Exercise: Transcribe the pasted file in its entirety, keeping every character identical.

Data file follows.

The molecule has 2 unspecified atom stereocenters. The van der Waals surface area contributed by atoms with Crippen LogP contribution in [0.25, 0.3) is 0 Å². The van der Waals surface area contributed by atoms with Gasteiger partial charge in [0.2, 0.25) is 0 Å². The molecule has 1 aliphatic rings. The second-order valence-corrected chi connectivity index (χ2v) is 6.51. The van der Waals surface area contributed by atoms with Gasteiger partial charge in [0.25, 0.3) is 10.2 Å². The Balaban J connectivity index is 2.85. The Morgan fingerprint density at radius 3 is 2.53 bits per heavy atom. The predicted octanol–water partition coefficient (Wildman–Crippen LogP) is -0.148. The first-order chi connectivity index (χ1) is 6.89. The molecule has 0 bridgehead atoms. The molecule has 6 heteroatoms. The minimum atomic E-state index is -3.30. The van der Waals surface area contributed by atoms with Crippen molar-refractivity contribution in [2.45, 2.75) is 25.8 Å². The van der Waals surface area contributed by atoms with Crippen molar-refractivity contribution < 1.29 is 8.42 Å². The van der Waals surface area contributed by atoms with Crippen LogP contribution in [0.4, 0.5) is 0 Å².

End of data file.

The molecule has 2 unspecified atom stereocenters. The van der Waals surface area contributed by atoms with Crippen LogP contribution in [0.25, 0.3) is 0 Å². The van der Waals surface area contributed by atoms with Gasteiger partial charge in [0.2, 0.25) is 0 Å². The molecule has 1 aliphatic rings. The second-order valence-corrected chi connectivity index (χ2v) is 6.51. The van der Waals surface area contributed by atoms with Gasteiger partial charge in [0.25, 0.3) is 10.2 Å². The Balaban J connectivity index is 2.85. The Morgan fingerprint density at radius 3 is 2.53 bits per heavy atom. The predicted octanol–water partition coefficient (Wildman–Crippen LogP) is -0.148. The first-order chi connectivity index (χ1) is 6.89. The molecule has 0 bridgehead atoms. The molecule has 6 heteroatoms. The minimum atomic E-state index is -3.30. The van der Waals surface area contributed by atoms with Crippen molar-refractivity contribution in [2.45, 2.75) is 25.8 Å². The van der Waals surface area contributed by atoms with Crippen molar-refractivity contribution < 1.29 is 8.42 Å². The van der Waals surface area contributed by atoms with Crippen LogP contribution in [0.4, 0.5) is 0 Å².